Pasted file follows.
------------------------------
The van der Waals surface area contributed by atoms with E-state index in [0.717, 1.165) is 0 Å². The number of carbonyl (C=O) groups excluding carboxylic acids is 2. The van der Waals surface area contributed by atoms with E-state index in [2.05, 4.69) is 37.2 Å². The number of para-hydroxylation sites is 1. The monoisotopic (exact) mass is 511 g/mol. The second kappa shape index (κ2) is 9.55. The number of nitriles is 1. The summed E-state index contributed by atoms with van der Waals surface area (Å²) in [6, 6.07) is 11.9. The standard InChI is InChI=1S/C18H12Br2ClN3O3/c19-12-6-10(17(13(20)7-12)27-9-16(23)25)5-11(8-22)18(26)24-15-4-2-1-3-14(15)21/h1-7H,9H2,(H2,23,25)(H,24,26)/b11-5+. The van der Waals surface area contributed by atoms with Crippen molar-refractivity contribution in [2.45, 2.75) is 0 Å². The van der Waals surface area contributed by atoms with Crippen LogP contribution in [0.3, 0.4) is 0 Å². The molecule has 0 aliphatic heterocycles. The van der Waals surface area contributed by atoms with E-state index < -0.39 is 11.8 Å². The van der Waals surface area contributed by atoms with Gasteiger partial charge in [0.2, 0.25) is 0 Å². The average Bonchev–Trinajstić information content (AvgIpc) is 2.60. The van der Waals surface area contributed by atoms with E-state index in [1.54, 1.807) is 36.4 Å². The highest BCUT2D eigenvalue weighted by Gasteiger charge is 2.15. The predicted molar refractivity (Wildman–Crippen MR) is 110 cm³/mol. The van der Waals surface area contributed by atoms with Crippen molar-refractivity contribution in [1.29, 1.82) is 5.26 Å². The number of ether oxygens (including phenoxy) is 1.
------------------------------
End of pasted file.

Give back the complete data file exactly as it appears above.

The van der Waals surface area contributed by atoms with E-state index in [0.717, 1.165) is 0 Å². The number of carbonyl (C=O) groups excluding carboxylic acids is 2. The van der Waals surface area contributed by atoms with E-state index in [2.05, 4.69) is 37.2 Å². The number of para-hydroxylation sites is 1. The monoisotopic (exact) mass is 511 g/mol. The second kappa shape index (κ2) is 9.55. The number of nitriles is 1. The summed E-state index contributed by atoms with van der Waals surface area (Å²) in [6, 6.07) is 11.9. The standard InChI is InChI=1S/C18H12Br2ClN3O3/c19-12-6-10(17(13(20)7-12)27-9-16(23)25)5-11(8-22)18(26)24-15-4-2-1-3-14(15)21/h1-7H,9H2,(H2,23,25)(H,24,26)/b11-5+. The van der Waals surface area contributed by atoms with Crippen molar-refractivity contribution in [2.45, 2.75) is 0 Å². The van der Waals surface area contributed by atoms with Crippen LogP contribution in [0.3, 0.4) is 0 Å². The molecule has 0 aliphatic heterocycles. The van der Waals surface area contributed by atoms with E-state index < -0.39 is 11.8 Å². The van der Waals surface area contributed by atoms with Gasteiger partial charge in [0.2, 0.25) is 0 Å². The average Bonchev–Trinajstić information content (AvgIpc) is 2.60. The van der Waals surface area contributed by atoms with E-state index in [1.54, 1.807) is 36.4 Å². The highest BCUT2D eigenvalue weighted by Gasteiger charge is 2.15. The predicted molar refractivity (Wildman–Crippen MR) is 110 cm³/mol. The van der Waals surface area contributed by atoms with Crippen molar-refractivity contribution in [1.29, 1.82) is 5.26 Å². The number of ether oxygens (including phenoxy) is 1.